In Louisiana, we are either in hurricane season or preparing for a hurricane season!LSU's School ofVeterinary Medicine has a website that give you plenty of information on being prepared to protectyour companion animals, be it small animals orlivestock. See their helpful page at http://www1.vetmed.lsu.edu/SVM/Visitors/Disaster%20Preparedness/item14821.html
When we encountered evacuees from Katrina, the two most pressing issues were that pets on special medications and/or diets were traveling without them, and that the owners had no access to their medical records for us to access to be able to dispense the medications they needed. Our response was to examine the pets and with the history provided to us by the owners, proceed as best we could.
In an effort to do better for our clients in future disasters that may befall our area, we have changed some of how we do day to day record keeping and back-up. We are now in process of going "paper-lite", which will put all of our records into our software program. Through scanning, the paper records will be entered under each pet, and then future entries will be made directly into the program. Daily backups both on tape, which are kept locally, and via the internet to a secure, out-of-state site, will allow us access to records even if the clinic or the computer system were to be destroyed.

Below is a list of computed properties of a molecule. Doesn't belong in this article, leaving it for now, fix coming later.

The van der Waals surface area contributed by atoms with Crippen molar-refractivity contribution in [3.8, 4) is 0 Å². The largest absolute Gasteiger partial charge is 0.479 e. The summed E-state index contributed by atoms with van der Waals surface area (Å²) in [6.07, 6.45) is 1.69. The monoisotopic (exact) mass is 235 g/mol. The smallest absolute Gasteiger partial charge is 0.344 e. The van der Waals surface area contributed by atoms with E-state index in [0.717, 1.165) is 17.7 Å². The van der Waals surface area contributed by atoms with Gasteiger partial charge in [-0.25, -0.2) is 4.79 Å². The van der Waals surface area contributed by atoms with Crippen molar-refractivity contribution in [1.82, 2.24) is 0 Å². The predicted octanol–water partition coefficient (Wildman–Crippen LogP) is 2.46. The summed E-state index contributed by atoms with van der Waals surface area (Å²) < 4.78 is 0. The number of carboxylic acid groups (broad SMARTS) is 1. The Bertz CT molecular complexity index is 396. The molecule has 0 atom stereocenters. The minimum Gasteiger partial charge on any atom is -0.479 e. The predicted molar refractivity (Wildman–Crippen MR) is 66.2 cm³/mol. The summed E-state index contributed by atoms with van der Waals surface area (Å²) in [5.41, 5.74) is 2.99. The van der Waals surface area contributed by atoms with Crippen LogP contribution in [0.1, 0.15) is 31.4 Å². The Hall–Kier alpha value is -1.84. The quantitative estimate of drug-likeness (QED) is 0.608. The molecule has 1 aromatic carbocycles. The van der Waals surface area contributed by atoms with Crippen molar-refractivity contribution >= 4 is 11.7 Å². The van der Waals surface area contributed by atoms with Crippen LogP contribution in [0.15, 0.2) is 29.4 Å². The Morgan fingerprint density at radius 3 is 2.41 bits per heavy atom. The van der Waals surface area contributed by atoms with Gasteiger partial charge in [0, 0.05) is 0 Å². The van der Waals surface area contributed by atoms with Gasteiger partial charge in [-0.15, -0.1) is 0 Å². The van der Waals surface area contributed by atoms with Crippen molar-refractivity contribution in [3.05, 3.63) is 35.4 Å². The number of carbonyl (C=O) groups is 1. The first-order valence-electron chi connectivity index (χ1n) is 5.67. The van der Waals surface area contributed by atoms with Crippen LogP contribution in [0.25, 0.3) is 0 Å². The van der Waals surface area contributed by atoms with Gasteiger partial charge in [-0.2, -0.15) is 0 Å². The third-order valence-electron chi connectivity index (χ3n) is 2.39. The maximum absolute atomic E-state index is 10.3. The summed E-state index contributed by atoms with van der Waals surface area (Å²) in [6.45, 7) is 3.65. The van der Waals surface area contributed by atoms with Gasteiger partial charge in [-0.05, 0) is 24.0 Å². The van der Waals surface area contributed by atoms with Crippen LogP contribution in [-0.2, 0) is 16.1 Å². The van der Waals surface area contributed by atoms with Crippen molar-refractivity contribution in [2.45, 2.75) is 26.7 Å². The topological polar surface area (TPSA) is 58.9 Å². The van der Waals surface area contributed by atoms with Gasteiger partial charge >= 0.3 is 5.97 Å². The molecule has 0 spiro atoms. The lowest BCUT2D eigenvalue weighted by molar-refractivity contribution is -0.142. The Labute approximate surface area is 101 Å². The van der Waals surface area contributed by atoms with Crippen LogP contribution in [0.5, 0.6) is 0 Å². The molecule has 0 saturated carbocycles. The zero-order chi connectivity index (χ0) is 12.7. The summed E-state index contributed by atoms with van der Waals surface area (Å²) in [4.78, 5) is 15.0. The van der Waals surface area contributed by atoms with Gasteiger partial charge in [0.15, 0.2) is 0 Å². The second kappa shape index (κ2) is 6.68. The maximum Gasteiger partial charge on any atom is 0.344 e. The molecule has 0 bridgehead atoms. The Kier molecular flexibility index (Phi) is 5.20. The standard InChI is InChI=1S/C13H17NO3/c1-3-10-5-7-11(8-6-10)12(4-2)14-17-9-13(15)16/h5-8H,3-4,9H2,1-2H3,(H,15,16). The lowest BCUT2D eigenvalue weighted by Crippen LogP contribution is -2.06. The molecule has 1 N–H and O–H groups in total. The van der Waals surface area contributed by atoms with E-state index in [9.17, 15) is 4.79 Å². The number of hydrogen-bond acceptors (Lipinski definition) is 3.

Even with that said, it is a good idea to have a copy of your pet's medical record made prior to hurricane season, especially if your pet has any chronic medical conditions that may require attention while you are evacuated. Minimally, you should have your pet's vaccination records with you, as it is mandatory in shelters and to cross state lines to be current on rabies vaccination.
Other items you will want to have ready for a quick evacuation would include:
Vaccine record/health records for chronic illness
Heartworm prevention (and flea prevention is nice, too)
Other medications (insulin, heart meds, etc)
Special diets (especially if medically indicated or for exotics who may require foods that are hard to come by)
Collar and tags - the fasted way to retrieve a pet is external I.D., and having a picture is great.
Microchip information - If your pet is "chipped", know the number (enter it into your phone!)
Water (people require 1 gallon per person per day - be sure you have enough for everyone and every pet in the car)
Leashes and flight crates or wire cages
Towels and puppy "wee-wee" pads
A few toys
Medications for pets who don't travel well - Benadryl at 1/2 to 1 mg per pound can provide safe calming of a nervous pet.
Large animals such as horses will need:
Proof of a current Coggins test
Keep a picture with you in case you need it for I.D., and have the microchip number in your phone.
Buckets for water and feed
Water, feed and hay
Sound halters and leads
Chronic medications for any special conditions
Bandages and leg wraps
For other items and ideas, see our Equine Disaster page.